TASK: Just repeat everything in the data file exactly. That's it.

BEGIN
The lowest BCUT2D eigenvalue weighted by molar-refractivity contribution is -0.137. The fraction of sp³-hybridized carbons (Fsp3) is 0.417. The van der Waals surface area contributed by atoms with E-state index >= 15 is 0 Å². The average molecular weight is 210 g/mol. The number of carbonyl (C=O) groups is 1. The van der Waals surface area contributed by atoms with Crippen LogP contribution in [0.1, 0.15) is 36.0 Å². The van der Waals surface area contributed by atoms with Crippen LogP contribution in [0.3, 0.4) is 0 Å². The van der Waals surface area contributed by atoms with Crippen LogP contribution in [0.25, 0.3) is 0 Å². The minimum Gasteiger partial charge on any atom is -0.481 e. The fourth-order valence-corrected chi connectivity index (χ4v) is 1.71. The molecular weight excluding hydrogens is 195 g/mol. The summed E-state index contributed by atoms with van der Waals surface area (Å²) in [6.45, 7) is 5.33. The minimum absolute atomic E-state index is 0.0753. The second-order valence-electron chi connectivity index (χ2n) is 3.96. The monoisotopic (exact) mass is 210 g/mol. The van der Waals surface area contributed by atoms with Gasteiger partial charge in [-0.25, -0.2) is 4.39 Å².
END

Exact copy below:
The lowest BCUT2D eigenvalue weighted by molar-refractivity contribution is -0.137. The fraction of sp³-hybridized carbons (Fsp3) is 0.417. The van der Waals surface area contributed by atoms with E-state index >= 15 is 0 Å². The average molecular weight is 210 g/mol. The number of carbonyl (C=O) groups is 1. The van der Waals surface area contributed by atoms with Crippen LogP contribution in [0.1, 0.15) is 36.0 Å². The van der Waals surface area contributed by atoms with Crippen LogP contribution in [0.3, 0.4) is 0 Å². The van der Waals surface area contributed by atoms with Crippen LogP contribution in [0.25, 0.3) is 0 Å². The minimum Gasteiger partial charge on any atom is -0.481 e. The fourth-order valence-corrected chi connectivity index (χ4v) is 1.71. The molecular weight excluding hydrogens is 195 g/mol. The summed E-state index contributed by atoms with van der Waals surface area (Å²) in [6.45, 7) is 5.33. The minimum absolute atomic E-state index is 0.0753. The second-order valence-electron chi connectivity index (χ2n) is 3.96. The monoisotopic (exact) mass is 210 g/mol. The van der Waals surface area contributed by atoms with Gasteiger partial charge in [-0.25, -0.2) is 4.39 Å².